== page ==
Fourth, organize your material, especially better items. If I buy a shoebox of used common looking stamps, my offer is going to figure that every stamp in there is common and cheap. I will take a quick look for overall condition and to see if any better items jump out at me. If I spot any better items, I'll take a closer look. If not, I'm not going to examine every stamp in detail because 99.99% of the time a mixture of common looking stamps has no better items in it. I'll buy it as cheap material and that's how I'll sell it. If you're not willing to take time and find that copy of Scott #C3a in the middle of the shoebox, then I'm going to assume one isn't in there. If you have any better material, set it aside or somehow bring it to my attention. If you're only selling a single stamp or a couple of stamps, this isn't a big deal. But in large collections or accumulations, I will look for better items. If I can't find them easily or you don't tell me where they are, I may miss them among the hordes of common stamps.

There is a reason why dealers inquire about an asking price up front. If their offer price and your asking price are significantly different, you're probably not going to conclude a deal at all. If I think a collection is worth $100 and you think it's worth $1000, we're probably not going to do business. There is no sense in bargaining over price and wasting time for both of us. If I think it's worth $100 and you were thinking $150, then there may be common ground to negotiate from.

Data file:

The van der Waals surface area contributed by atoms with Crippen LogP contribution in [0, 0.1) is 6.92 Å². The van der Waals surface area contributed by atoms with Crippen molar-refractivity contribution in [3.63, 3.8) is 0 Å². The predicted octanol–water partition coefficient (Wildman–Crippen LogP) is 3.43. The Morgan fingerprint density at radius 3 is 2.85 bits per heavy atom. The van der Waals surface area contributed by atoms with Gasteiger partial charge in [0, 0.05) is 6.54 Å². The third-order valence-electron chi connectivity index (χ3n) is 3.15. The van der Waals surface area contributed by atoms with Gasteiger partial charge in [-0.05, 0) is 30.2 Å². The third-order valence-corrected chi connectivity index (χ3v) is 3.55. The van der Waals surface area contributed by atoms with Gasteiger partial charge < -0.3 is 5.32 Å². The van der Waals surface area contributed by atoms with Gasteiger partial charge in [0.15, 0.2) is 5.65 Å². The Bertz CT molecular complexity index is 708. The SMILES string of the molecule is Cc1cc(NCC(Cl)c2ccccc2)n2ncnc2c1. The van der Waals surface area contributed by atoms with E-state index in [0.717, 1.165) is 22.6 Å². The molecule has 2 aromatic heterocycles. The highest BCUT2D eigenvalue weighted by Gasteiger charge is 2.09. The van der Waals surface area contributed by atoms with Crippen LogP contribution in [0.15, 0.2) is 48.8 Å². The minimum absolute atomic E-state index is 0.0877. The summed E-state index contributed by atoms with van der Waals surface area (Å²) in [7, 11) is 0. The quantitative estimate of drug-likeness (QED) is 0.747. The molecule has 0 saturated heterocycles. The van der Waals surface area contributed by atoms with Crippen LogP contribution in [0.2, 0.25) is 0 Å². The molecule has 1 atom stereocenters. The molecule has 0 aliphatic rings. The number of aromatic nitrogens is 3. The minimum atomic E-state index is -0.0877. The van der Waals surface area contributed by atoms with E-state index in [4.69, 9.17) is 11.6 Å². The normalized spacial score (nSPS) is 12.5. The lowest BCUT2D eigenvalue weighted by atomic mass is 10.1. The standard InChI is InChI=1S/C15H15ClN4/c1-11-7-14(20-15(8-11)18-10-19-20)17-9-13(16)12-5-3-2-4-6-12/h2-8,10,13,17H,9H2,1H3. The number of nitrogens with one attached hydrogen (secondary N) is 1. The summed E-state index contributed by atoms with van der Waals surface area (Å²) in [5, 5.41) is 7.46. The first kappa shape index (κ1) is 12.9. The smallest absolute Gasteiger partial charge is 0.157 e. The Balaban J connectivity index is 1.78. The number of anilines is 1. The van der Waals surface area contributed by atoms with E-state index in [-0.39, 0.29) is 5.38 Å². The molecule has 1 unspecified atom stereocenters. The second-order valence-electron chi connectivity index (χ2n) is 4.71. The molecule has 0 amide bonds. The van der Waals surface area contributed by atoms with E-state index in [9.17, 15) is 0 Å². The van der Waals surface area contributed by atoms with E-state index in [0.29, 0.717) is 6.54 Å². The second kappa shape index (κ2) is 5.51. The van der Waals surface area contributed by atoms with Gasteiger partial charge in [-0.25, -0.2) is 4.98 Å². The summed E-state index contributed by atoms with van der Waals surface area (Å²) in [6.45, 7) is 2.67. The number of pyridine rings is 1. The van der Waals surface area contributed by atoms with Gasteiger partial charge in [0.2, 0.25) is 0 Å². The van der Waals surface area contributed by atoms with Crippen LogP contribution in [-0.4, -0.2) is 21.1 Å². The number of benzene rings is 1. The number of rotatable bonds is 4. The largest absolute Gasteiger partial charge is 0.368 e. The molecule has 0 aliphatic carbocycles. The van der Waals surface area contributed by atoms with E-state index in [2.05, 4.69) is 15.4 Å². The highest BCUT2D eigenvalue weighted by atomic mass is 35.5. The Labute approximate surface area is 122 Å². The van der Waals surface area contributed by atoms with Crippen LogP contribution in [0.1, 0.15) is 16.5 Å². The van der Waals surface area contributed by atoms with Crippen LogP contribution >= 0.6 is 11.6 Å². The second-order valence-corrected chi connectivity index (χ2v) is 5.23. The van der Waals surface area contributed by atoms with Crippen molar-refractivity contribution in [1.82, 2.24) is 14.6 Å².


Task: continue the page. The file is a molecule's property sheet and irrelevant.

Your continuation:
When I give a quote, I stick to it. My first offer is always my fair and best offer. I don't subscribe to the philosophy of "offer low and they'll ask high and we'll meet in the middle". I don't mind if someone says, "Did you see this stamp over here which is worth a lot more money?" It's possible that I overlooked something. I don't mind sellers who point something out. Likewise, I try to point things out to sellers (both good and bad) as I go along so that they know what my thoughts are. I say things like, "These gold stamp FDCs don't sell well" or "These stamps are damaged which ruins some of the value" or "These are better plate blocks."

Here is a technique I've used a couple of times with some success. When I'm reviewing material, I'll write down an offer on a piece of paper and turn it over so that the seller can't see my offer. I tell them that I wrote down my offer. Now they know that I can't change it. Then I'll ask them for their asking price. They are now much more likely to give it to me because they know I can't change my offer price.

This has worked successfully for me several times. I do spend time looking something over and maybe I won't buy it. That happens anyway. But I think sellers feel more at ease that I'm not going to steal the collection if they give me a low asking price.

If we're far apart in our figures, we can usually conclude business very quickly. If we're close, then the seller already knows what I'm thinking because I pointed out good and bad things as I reviewed the material. I won't go higher unless I made a mistake or missed something. The only question at this point is, will the seller come down to my offer price? I've never had someone reject my offer when my offer price was higher than their asking price.